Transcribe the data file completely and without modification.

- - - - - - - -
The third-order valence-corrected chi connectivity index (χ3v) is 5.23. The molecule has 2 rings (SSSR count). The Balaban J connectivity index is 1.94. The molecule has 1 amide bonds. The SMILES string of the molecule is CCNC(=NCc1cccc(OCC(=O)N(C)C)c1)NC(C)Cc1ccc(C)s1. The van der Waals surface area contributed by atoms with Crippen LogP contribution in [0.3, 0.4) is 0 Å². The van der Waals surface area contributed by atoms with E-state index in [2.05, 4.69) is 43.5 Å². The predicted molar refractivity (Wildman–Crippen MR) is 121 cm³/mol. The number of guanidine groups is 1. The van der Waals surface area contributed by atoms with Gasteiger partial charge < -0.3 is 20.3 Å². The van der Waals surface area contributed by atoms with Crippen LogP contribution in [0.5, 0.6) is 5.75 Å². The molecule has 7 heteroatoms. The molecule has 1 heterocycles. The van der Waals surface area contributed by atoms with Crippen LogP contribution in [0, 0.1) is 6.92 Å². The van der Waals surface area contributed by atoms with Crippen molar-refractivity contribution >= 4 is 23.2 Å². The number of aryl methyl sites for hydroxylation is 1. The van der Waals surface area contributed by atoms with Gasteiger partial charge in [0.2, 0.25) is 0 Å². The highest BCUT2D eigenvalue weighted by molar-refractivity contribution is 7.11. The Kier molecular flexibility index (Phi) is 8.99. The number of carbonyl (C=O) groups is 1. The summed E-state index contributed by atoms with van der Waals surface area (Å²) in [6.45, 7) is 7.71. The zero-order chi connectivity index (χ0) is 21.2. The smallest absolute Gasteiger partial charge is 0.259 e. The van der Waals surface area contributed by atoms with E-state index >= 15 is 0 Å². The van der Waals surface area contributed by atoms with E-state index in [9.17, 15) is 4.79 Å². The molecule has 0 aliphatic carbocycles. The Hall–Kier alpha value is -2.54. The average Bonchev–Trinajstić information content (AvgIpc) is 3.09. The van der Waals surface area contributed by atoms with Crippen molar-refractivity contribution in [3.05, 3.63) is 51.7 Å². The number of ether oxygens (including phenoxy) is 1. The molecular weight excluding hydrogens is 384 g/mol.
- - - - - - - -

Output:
The third-order valence-corrected chi connectivity index (χ3v) is 5.23. The molecule has 2 rings (SSSR count). The Balaban J connectivity index is 1.94. The molecule has 1 amide bonds. The SMILES string of the molecule is CCNC(=NCc1cccc(OCC(=O)N(C)C)c1)NC(C)Cc1ccc(C)s1. The van der Waals surface area contributed by atoms with Crippen LogP contribution in [0.3, 0.4) is 0 Å². The van der Waals surface area contributed by atoms with E-state index in [2.05, 4.69) is 43.5 Å². The predicted molar refractivity (Wildman–Crippen MR) is 121 cm³/mol. The number of guanidine groups is 1. The van der Waals surface area contributed by atoms with Gasteiger partial charge < -0.3 is 20.3 Å². The van der Waals surface area contributed by atoms with Crippen LogP contribution in [0.5, 0.6) is 5.75 Å². The molecule has 7 heteroatoms. The molecule has 1 heterocycles. The van der Waals surface area contributed by atoms with Crippen LogP contribution in [0, 0.1) is 6.92 Å². The van der Waals surface area contributed by atoms with Crippen molar-refractivity contribution >= 4 is 23.2 Å². The number of aryl methyl sites for hydroxylation is 1. The van der Waals surface area contributed by atoms with Gasteiger partial charge in [0.2, 0.25) is 0 Å². The highest BCUT2D eigenvalue weighted by molar-refractivity contribution is 7.11. The Kier molecular flexibility index (Phi) is 8.99. The number of carbonyl (C=O) groups is 1. The summed E-state index contributed by atoms with van der Waals surface area (Å²) in [6.45, 7) is 7.71. The zero-order chi connectivity index (χ0) is 21.2. The smallest absolute Gasteiger partial charge is 0.259 e. The van der Waals surface area contributed by atoms with E-state index >= 15 is 0 Å². The van der Waals surface area contributed by atoms with E-state index in [9.17, 15) is 4.79 Å². The molecule has 0 aliphatic carbocycles. The Hall–Kier alpha value is -2.54. The average Bonchev–Trinajstić information content (AvgIpc) is 3.09. The van der Waals surface area contributed by atoms with Crippen molar-refractivity contribution in [3.05, 3.63) is 51.7 Å². The number of ether oxygens (including phenoxy) is 1. The molecular weight excluding hydrogens is 384 g/mol.